Fiddy (birth name Curtis Jackson) sued the Bell back in July, when the chain sent an "open letter" over the PR wires encouraging him to drive up to one of their locations, rap his order and then change his name to 79, 89 or 99 Cent, just for the day. In turn, the Yum Brands chain would donate $10,000 to the charity of his choice.
But Mr. Jackson claims the marketer hadn't consulted him, and so filed suit. The news was picked up from hometown newspaper to E! online.
"He gets substantial sums of money when he chooses to endorse something, and he controls it pretty closely," said Mr. Jackson's lawyer, Peter Raymond of Reed Smith. He added that the Taco Bell offer gave the appearance of his client's consent.
Publicly, that should have been the end of it. But Mr. Raymond said that a reporter called him last week asking about events in the case, and Mr. Raymond directed him to documents, including Taco Bell's answer to Mr. Jackson's complaint, which was filed in September. Mr. Raymond said that the reporter incorrectly determined that the chain had filed a countersuit, which led to fresh firestorm of publicity.
The document's language certainly provided grist for the stories. In it, Taco Bell refers to Mr. Jackson as someone who uses his "colorful past to cultivate a public image of belligerence and arrogance." It also describes Mr. Jackson as having a "well-publicized track record of making threats, starting feuds and filing lawsuits."
"They chose to kind of defame his character," Mr. Raymond said. "And yet they used his name without his permission in the advertising. I'm curious as to why they'd want to say what a bad character he is. I guess that's going to be their defense somehow."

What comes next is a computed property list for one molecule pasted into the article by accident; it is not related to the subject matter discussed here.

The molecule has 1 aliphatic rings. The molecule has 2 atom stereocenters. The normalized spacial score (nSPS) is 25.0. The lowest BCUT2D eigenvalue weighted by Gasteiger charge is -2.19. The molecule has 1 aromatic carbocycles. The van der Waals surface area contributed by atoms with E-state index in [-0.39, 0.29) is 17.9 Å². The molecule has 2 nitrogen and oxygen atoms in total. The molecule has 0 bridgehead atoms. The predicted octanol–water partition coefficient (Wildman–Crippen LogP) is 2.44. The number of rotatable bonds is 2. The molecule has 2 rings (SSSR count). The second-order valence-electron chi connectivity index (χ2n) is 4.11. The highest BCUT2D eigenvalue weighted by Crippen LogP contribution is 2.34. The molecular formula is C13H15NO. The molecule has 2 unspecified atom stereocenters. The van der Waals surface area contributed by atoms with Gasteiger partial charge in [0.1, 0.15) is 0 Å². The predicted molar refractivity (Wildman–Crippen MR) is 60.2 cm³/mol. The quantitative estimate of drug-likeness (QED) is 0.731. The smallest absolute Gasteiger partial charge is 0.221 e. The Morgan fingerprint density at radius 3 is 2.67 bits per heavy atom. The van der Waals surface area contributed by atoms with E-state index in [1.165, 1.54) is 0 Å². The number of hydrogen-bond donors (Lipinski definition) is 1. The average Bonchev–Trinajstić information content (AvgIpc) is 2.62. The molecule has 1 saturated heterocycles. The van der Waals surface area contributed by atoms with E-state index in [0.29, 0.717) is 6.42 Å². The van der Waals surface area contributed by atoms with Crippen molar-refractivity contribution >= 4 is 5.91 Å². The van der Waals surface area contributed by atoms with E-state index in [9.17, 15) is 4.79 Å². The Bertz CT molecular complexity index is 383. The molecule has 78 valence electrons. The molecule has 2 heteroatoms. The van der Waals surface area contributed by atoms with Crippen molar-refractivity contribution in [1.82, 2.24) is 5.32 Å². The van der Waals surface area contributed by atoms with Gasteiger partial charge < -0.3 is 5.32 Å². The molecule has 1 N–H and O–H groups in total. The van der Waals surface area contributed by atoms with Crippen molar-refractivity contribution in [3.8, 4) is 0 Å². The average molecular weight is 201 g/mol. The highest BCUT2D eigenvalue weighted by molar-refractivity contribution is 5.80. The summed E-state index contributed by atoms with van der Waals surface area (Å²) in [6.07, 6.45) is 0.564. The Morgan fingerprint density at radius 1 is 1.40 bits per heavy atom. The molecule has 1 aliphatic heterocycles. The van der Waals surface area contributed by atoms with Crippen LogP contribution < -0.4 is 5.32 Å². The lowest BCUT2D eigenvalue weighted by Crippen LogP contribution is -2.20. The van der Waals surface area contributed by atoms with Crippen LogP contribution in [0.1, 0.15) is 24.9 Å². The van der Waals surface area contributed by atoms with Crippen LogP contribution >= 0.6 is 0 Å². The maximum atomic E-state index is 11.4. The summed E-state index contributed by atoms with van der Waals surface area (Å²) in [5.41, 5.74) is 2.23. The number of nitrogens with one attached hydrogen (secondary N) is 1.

Taco Bell spokesman Rob Poetsch declined to comment on the lawsuit, but said, "We're disappointed that Mr. Jackson didn't simply say yes or no to our genuine and charitable offer to change his name to 79, 89 or 99 Cent."
Taco Bell and its Yum Brands counterparts are known for stretching the boundaries for free media plays. Last year, KFC offered to make a charitable contribution in the name of any person willing to do a chicken dance on the field during the Super Bowl. During March madness, Pizza Hut offered free pizza to the entire campus of any 16-seeded team that beat a top seed. It's still never been done. But while some of these plays have been controversial, none has risen to the level of acrimonious lawsuit.
Taco Bell looks 'desperate'
In fact, some crisis experts describe this as an unqualified PR disaster for Taco Bell. "It's making them look desperate, making them look tired, making them look disconnected," said crisis consultant Robbie Vorhaus. It's also a tough time to get investors to swallow a big legal bill for a promotion gone awry.
"Today, with money as tight as it is, with people struggling so hard to make ends meet, with trillions of dollars being lost in stock value, and you're going to sue 50 Cent?" Mr. Vorhaus said.
Sally Stewart, also a crisis expert, doesn't think the litigation will materially harm Taco Bell, but wonders why the chain didn't spend another five minutes vetting the promotion. "If someone goes berserk in your restaurant, that's something you can't prevent," she said. "Something like this is preventable."
So far, the chain's foibles with Fiddy don't seem to have impacted the brand much. According to BrandIndex, Taco Bell's buzz scores seem to have stayed relatively constant after Mr. Jackson filed his case in July, and after the second wave of stories last week.
"While the lawsuit is not likely to significantly weigh on the brand, either in the short term or the long term, this is a bit of a distraction for Taco Bell," said Ted Marzilli, senior VP-brand group at Brand Index parent YouGovPolimetrix. "As long as 50 Cent and his legal team are pushing this in the press, it might benefit Taco Bell to defend itself, but ultimately the brand wants to get back to getting its message out -- talking about the food and the value proposition."